Brahimi Urges Release of Syrian Women's Rights Activists

إقرأ هذا الخبر بالعربية W460

U.N.-Arab League peace envoy Lakhdar Brahimi on Thursday demanded the release of leading Syrian women's rights campaigner Razan Zeitouneh and three fellow activists, abducted last week by unknown kidnappers.

"We have all got to demand that they be released," Brahimi told activists from Syria and other countries as well as diplomats at a meeting at the U.N.'s Geneva offices.

"Zeitouneh should have been here today, and I hope that she will be here on the 12th of January," he added, referring to a gathering of Syrian women campaigners planned ahead of long-awaited peace talks between the government and rebels starting in Switzerland on January 22.

Zeitouneh was among the 2011 winners of the European Parliament's top human rights prize for their role in the Arab Spring.

She, her husband Wael Hamada, and fellow campaigners Samira Khalil and Nazem al-Hamadi were seized on December 10 by unknown attackers who raided the offices of a group documenting human rights abuses.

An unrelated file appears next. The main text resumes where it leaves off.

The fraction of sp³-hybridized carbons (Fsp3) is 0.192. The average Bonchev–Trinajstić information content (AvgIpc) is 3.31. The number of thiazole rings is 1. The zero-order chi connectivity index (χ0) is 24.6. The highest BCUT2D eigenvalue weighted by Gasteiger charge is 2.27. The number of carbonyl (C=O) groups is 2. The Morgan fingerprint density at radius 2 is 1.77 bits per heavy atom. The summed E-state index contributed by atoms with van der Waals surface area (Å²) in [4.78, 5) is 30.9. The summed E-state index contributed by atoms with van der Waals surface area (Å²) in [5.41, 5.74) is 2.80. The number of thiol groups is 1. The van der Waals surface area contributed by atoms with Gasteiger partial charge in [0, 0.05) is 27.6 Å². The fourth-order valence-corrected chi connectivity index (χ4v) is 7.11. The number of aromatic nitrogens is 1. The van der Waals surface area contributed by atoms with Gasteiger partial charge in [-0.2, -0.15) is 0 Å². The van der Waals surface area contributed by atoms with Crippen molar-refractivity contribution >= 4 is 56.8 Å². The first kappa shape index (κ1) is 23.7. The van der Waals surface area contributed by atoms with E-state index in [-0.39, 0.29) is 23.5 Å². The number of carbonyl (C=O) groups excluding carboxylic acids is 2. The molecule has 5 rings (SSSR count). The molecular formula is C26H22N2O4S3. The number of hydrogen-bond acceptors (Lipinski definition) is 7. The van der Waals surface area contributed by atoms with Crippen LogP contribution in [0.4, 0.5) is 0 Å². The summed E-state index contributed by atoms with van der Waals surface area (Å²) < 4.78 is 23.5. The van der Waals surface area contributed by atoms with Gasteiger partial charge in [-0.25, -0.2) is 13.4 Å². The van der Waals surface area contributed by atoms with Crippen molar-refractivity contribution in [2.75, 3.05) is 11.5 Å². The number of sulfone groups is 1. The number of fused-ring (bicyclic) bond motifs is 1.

The Local Coordination Committees (LCC) activist network said it believed rebels were responsible for the kidnapping in Damascus province, not far from the capital.

Multiple rebel groups, including the jihadist Al-Nusra Front and Islamic State of Iraq and the Levant, operate in the area.

Zeitouneh, one of the Syrian uprising's most prominent early supporters, has criticized abuses by all sides in the conflict.

The LCC backs the uprising against Syrian President Bashar Assad but opposes the militarization of the conflict.

It documents deaths in the civil war, which was ignited by a March 2011 crackdown on pro-democracy protests and is now estimated to have claimed some 126,000 lives.

Brahimi also spotlighted the case of Raja al-Nasser, a high-profile member of a regime-tolerated opposition party arrested last month in Damascus allegedly by government agents.

Nasser was a likely delegate for next month's peace talks.

"We were told first that he was arrested by mistake. Second we were told that he would be released soon. Third we were told that he has been released. But we see that he has not been released. And now we are told, 'We don't know where he is'," Brahimi protested.

His remarks came as a U.N.-mandated inquiry team accused government forces of waging a systematic campaign of enforced disappearances to terrorize the population, amounting to a crime against humanity.

The probe also said that kidnappings by rebels could constitute a war crime.

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